Which of the following species would display dipole–dipole attractions? A) Ar, B) O₂, C) CH₄, D) Cl⁻, or E) CO.
Before we press on with the question, we should just check we know the names of all the candidates. Ar is argon. O₂ is molecular oxygen. CH₄ is methane. Cl⁻ is the chloride ion. And CO is carbon monoxide. The question asks us, which of these five options would display dipole–dipole attractions?
Dipole–dipole attractions are instances where permanent dipoles are attracted to one another, 𝛿-positive to 𝛿-negative. This phrase doesn’t generally refer to things like London dispersion forces, where instantaneous dipoles interact. Instead, we’re looking for permanent dipoles.
The first candidate, argon, exists as an atomic gas under most circumstances and therefore cannot be polar. An atom of argon consists of a positively charged nucleus surrounded by a negatively charged electron cloud. But the electron cloud is evenly distributed around space. So while you could draw little dipoles coming out from the nucleus, they would all cancel out. Therefore, argon cannot be a correct answer because there’s no way for it to display dipole–dipole attractions.
What about a diatomic like molecular oxygen? The two oxygen atoms are completely identical. And the electron cloud is evenly distributed. This means, like with the atom, there’s no overall dipole. The other way you can think about this is that oxygen atoms have the same electronegativity. So no one of them is going to pull electrons in one direction over the other. So oxygen cannot be our correct answer.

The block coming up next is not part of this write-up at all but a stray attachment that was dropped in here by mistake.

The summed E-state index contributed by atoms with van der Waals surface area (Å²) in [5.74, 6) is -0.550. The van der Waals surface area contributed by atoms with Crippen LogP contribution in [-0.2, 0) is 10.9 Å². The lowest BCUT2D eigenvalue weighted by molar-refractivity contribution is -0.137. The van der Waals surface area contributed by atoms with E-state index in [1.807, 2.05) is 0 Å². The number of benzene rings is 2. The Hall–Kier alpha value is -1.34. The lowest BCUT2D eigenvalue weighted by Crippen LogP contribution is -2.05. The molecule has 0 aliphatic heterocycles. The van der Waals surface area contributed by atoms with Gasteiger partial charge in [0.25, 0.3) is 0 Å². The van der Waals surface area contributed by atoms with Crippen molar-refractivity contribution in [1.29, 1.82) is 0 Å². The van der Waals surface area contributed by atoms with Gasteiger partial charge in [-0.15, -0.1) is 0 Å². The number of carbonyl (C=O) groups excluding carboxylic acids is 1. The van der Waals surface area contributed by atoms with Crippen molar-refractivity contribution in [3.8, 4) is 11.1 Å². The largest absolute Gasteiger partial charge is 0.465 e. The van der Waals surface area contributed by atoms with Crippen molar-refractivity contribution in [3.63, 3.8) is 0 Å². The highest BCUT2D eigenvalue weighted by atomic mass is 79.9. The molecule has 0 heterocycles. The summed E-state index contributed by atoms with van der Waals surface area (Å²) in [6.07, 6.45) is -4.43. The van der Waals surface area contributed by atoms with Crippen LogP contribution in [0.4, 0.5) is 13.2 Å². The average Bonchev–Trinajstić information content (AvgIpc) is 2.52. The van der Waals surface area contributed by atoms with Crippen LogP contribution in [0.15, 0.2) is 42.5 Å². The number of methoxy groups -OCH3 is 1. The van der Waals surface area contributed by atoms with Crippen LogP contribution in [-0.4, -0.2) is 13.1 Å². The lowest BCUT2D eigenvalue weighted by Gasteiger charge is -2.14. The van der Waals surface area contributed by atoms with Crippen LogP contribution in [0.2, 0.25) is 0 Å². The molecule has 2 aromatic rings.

So what about methane? Methane is a little bit more complicated. The electronegativity of carbon is 2.55, while that for hydrogen is 2.20. So the carbon atom, being more electronegative, is going to pull more than its fair share of electron density towards it, away from the hydrogen. This makes the carbon 𝛿-negative and the hydrogens 𝛿-positive. This gives four individual dipoles, one for each bond. However, each hydrogen is identical and each bond is identical. So because of the symmetry, all the dipoles cancel out. Therefore, methane has no permanent dipole. Since it can’t be polar, it can’t exhibit dipole–dipole attractions.
What about the case with a simple ion like Cl⁻? Just like with argon, we have a positively charged nucleus surrounded by an evenly distributed electron cloud. While the ion is overall negative, you could draw exactly the same dipoles in all directions like you could with argon. Since all these dipoles would cancel each other out, there wouldn’t be a permanent dipole. And therefore, we would not see dipole–dipole attractions. Instead, with a simple ion like Cl⁻, we would expect ionic attractions, not dipole–dipole attractions. We’d have to have a counter ion with a positive charge to see that. Otherwise, we’d see ionic repulsions.
Our last candidate is carbon monoxide, CO. The electronegativity of carbon as we said before is 2.55, but that for oxygen is much greater, at 3.44. Therefore, the oxygen is going to draw some of that electron density towards itself. So the oxygen becomes 𝛿-negative and the carbon becomes 𝛿-positive. This gives us the permanent dipole we’ve been searching for. This permanent dipole of carbon monoxide will give us those dipole–dipole attractions. The 𝛿-positive sections of one carbon monoxide molecule will be attracted to the 𝛿-negative portions of another. Therefore, of the five species given, the only one that would display dipole–dipole attractions would be CO.